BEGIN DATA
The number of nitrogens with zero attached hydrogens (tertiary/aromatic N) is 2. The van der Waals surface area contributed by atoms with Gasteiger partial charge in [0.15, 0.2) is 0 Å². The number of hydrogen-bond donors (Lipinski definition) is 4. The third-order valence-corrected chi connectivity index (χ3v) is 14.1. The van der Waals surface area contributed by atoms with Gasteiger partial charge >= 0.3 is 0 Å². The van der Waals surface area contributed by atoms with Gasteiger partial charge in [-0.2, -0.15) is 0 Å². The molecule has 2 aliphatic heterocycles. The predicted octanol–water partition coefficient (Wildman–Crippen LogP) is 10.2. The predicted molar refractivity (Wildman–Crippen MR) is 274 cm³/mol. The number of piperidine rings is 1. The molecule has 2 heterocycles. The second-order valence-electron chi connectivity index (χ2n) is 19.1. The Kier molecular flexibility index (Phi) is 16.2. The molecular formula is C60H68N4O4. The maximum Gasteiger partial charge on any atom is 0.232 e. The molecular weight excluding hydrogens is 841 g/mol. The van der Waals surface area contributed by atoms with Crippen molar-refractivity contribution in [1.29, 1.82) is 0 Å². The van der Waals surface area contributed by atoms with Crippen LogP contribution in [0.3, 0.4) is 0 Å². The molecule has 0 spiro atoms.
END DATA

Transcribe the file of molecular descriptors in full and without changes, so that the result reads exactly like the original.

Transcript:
The number of nitrogens with zero attached hydrogens (tertiary/aromatic N) is 2. The van der Waals surface area contributed by atoms with Gasteiger partial charge in [0.15, 0.2) is 0 Å². The number of hydrogen-bond donors (Lipinski definition) is 4. The third-order valence-corrected chi connectivity index (χ3v) is 14.1. The van der Waals surface area contributed by atoms with Gasteiger partial charge >= 0.3 is 0 Å². The van der Waals surface area contributed by atoms with Gasteiger partial charge in [-0.2, -0.15) is 0 Å². The molecule has 2 aliphatic heterocycles. The predicted octanol–water partition coefficient (Wildman–Crippen LogP) is 10.2. The predicted molar refractivity (Wildman–Crippen MR) is 274 cm³/mol. The number of piperidine rings is 1. The molecule has 2 heterocycles. The second-order valence-electron chi connectivity index (χ2n) is 19.1. The Kier molecular flexibility index (Phi) is 16.2. The molecular formula is C60H68N4O4. The maximum Gasteiger partial charge on any atom is 0.232 e. The molecular weight excluding hydrogens is 841 g/mol. The van der Waals surface area contributed by atoms with Crippen molar-refractivity contribution in [1.29, 1.82) is 0 Å². The van der Waals surface area contributed by atoms with Crippen LogP contribution in [0.3, 0.4) is 0 Å². The molecule has 0 spiro atoms.